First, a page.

2. Ask Lots of Questions

Asking questions is important for any hiring process, of course, but it’s especially important when you’re hiring for a position or project you don’t quite understand on a technical level.

When hiring a freelance developer or designer, be sure to inquire about each candidate’s process. When will you receive deliverables? When will payments be due? How will rights be assigned? Knowing how a freelancer works beforehand and avoiding miscommunication will save time and headache in the long run.

You also want to make sure you understand what tools the person you’re hiring uses and what formats your project will be delivered in. If your designer sends you AI files when your printer requires EPS, you’ll need to know up front if the designer you’ve chosen can deliver what you need in the specifications you require. There’s also a huge difference, for example, between a site built on a common backend like WordPress and a custom solution created by the developer, said Session. While the latter might offer more flexibility, the former will be easier for a future developer to work with and modify.

Be specific in talking about what you want, and don’t be afraid to ask your job candidate to clarify or explain things you don’t understand. If he can’t explain to you what he’s talking about in a way that satisfies you, that might be an indication that you need to hire someone else.

When hiring someone for a full-time position, web developer Daniel Tenner, the CTO and co-founder of Woobius, has a good list of the types of things you should look for. (Though Tenner’s article focuses on hiring developers, it applies generally to designers as well.) The chief characteristic you should look for in a new hire is passion. You want to hire someone that’s passionate about design or development, gets excited about new technologies or techniques, and does this stuff in his spare time.

3. Learn the Basics

You’re hiring an expert for a reason, but it’s still important to learn the basics. Knowing the difference between PHP and Ruby (they’re both backend web programming languages), or knowing when to use CSS and when to use tables (the former is for front end code on websites and the latter is for displaying tabular data) will go a long way toward helping you hire the right person for the job.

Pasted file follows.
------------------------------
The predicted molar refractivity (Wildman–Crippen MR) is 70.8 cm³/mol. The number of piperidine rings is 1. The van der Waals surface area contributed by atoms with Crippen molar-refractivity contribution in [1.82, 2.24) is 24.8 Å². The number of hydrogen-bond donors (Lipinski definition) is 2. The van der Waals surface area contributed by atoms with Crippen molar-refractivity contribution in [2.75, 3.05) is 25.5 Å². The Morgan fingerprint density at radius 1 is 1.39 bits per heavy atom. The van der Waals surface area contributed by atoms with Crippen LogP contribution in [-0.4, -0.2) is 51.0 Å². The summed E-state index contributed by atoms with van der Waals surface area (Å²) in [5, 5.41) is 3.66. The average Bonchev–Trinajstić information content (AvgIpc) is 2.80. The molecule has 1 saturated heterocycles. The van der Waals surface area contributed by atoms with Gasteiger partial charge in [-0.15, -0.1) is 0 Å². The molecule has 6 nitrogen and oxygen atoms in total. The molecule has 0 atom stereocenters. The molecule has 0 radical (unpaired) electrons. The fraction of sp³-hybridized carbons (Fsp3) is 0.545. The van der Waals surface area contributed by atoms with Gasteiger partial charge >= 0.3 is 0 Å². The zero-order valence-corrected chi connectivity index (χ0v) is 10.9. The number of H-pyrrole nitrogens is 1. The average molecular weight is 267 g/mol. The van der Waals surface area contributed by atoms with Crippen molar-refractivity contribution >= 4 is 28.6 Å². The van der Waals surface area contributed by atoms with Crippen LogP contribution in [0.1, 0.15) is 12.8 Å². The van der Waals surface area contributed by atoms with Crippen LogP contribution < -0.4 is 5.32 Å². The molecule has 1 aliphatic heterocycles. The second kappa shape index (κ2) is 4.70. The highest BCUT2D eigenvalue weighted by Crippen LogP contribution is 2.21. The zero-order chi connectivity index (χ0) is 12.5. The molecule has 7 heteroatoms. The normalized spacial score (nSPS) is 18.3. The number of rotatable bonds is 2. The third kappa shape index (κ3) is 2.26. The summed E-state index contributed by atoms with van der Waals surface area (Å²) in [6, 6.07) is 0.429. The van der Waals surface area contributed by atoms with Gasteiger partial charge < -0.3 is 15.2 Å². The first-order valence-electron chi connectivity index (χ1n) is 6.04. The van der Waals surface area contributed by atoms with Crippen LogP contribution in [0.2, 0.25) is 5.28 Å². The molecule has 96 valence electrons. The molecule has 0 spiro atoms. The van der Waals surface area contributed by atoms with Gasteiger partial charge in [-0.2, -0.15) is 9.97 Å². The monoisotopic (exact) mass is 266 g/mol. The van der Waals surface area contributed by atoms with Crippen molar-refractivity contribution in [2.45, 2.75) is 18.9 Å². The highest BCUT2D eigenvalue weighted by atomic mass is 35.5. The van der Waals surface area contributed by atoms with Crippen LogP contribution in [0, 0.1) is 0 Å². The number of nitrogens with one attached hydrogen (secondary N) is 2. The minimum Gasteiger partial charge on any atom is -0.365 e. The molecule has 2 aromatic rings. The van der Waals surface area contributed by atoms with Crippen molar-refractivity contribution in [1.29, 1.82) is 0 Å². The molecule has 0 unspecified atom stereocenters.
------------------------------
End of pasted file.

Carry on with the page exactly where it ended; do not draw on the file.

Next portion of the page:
You might never be able to debate the merits of various JavaScript frameworks with your potential hires, and that’s okay. But you should be able to understand what they’re talking about when they tell you they plan to use JavaScript to animate transitions between images in a slideshow on your site – you should be able to decide if that’s something you even want.

There are plenty of places around the Internet where you can learn a little bit about web development or graphic and web design. If you’re hiring a designer, for example, you might want to take a look at some beginner Photoshop tutorials. Armed with knowledge of the basics, you’ll be better equipped to interview a prospective hire (and your BS detectors will function at a higher and more accurate level).

4. Get Help from Friends

Even with a firm grasp of the basic concepts behind web design and development, it can be next to impossible for a non-technical small business owner to evaluate code or compare quotes from competing applicants. That’s why it can be extremely helpful to have a friend or colleague that can act as a mentor and help you pick out quality applicants.

“Get a mentor/advisor in the applicable field if you’re at all unsure of what you’re looking for,” said Kyle Bragger, founder of web design and developer community site Forrst. According to Bragger, non-technical business owners can “benefit from having someone in your corner, so to speak, who’s able to help you through the ever-so-important process of finding tech and design [employees].”

Of course, not everyone has access to someone who knows enough about web design or development to sufficiently evaluate a project quote or job application. If you don’t have a friend or colleague in your corner that’s able or willing to lend a hand, one way to meet such a person is to attend tech meet-ups in your local area. You may even find someone you’d like to hire for a job at such a gathering and skip the middleman altogether!

Josh Catone is the Features Editor at Mashable. Before joining Mashable in May 2009, Josh was the Lead Writer at ReadWriteWeb, the Lead Blogger at SitePoint, and the Community Evangelist at DandyID. He’s written about technology since 1998 for magazines, newspapers, and web sites, and he is the co-founder of Rails Forum, the web’s largest community for Ruby on Rails developers.

Link to original article: How to Hire a Designer or Developer